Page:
Scottish independence: What might a currency plan B look like?

magnifying glass and Scottish notes Nationalists believe it would be in the interests of the rest of the UK to agree to a currency union but the main Westminster parties disagree

We know what the Scottish government's Plan A is on the currency for an independent Scotland.

It intends to negotiate to continue to share the pound with the rest of the UK in a formal currency union.

The first minister, Alex Salmond, is convinced that will happen because otherwise, he argues, the rest of the UK would be making itself liable for Scotland's share of accumulated debt.

But the current UK government and the Labour opposition don't accept that analysis and insist there will be no deal.

They keep asking Mr Salmond for a Plan B. So what might that be?

The first minister says he will not compromise his negotiating position by being drawn on this.

Instead, he lists the options. The euro, a separate Scottish currency or using the pound anyway.

But the Scottish government has already said that it does not favour the euro, so that's out.

Fiscal commission

In the introduction to the White Paper on independence, Mr Salmond says those who would prefer Scotland to switch to "our own currency" would have to win support for that in an election.

That would appear to rule out a separate Scottish currency in the first days of independence, between 24 March 2016 (the Scottish government's target date) and the election in May.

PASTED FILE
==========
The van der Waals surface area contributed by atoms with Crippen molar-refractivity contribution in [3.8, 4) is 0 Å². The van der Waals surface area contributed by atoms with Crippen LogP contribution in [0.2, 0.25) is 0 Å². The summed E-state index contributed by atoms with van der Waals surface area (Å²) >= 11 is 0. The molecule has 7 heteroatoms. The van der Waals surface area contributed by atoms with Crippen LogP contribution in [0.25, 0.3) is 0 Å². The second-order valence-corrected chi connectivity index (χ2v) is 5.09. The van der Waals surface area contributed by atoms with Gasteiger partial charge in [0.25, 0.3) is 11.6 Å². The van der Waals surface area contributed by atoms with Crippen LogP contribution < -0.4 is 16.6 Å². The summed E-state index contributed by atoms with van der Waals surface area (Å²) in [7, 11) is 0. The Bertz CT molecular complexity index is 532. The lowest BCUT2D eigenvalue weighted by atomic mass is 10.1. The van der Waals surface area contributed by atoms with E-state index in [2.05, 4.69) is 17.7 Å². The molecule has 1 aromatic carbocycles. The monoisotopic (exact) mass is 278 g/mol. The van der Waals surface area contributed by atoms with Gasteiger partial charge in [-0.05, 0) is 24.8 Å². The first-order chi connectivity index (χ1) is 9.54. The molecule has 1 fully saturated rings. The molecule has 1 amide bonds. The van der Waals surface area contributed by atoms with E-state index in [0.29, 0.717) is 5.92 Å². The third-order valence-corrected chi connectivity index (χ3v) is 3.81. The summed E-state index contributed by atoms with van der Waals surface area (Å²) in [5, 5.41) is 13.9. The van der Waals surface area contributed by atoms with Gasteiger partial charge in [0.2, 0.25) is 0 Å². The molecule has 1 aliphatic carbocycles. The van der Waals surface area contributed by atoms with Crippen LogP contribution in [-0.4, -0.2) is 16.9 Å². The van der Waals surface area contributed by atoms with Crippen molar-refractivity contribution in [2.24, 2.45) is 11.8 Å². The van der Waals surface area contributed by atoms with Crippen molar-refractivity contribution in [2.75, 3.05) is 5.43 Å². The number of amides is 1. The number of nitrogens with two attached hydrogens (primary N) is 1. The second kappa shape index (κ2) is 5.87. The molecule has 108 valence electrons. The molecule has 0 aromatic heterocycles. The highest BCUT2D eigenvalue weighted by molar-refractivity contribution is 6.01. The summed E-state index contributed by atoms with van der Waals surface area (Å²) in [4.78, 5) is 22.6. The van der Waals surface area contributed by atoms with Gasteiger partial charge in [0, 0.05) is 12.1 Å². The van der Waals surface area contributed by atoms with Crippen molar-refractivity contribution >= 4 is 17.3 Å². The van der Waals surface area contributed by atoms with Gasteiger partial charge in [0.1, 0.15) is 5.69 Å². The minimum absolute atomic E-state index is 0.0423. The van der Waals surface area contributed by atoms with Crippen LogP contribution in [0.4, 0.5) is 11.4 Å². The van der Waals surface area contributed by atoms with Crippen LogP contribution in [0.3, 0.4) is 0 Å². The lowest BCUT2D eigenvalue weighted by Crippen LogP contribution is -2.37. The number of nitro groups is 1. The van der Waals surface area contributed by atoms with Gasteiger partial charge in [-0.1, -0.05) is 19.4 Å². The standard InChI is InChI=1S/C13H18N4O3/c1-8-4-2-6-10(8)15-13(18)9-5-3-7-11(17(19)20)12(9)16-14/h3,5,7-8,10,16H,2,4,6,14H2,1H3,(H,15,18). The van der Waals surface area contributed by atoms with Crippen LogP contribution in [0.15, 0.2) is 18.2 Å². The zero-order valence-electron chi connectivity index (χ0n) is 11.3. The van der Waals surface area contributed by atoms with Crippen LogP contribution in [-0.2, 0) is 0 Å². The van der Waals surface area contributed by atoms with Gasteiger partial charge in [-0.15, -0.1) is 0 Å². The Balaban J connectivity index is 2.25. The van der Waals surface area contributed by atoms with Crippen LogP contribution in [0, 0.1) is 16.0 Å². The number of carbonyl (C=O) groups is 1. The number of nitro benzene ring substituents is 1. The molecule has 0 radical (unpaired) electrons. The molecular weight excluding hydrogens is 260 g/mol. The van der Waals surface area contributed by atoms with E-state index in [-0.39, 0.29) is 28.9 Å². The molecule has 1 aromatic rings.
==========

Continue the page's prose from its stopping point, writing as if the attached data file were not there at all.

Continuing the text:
In addition, Mr Salmond has insisted that, come what may, sterling is "our currency and we're keeping it".

So, that leaves using the pound without formal agreement, or sterlingisation as it is known. But for how long?

On BBC Radio Scotland this morning, Mr Salmond repeatedly made clear that this was a suitable "transitional" arrangement, rather than a long term solution. That's based on advice from his fiscal commission.

So, that gets us back to the possibility of a separate Scottish currency, at some point, which is what some key figures in the "Yes" campaign have argued for all along.

Of course, the first minister hopes none of the alternatives will be needed - that a currency union will be agreed if there's a "Yes" vote.

Opinion polling suggests the Scottish public tend to believe that is what would happen. But it's not them that would be negotiating on behalf of the rest of the UK.

Those who favour Scotland continuing in the UK insist that the only way to be sure of keeping the pound is to vote 'No' and keep the currency union we already have as part of our political union with England, Wales and Northern Ireland.

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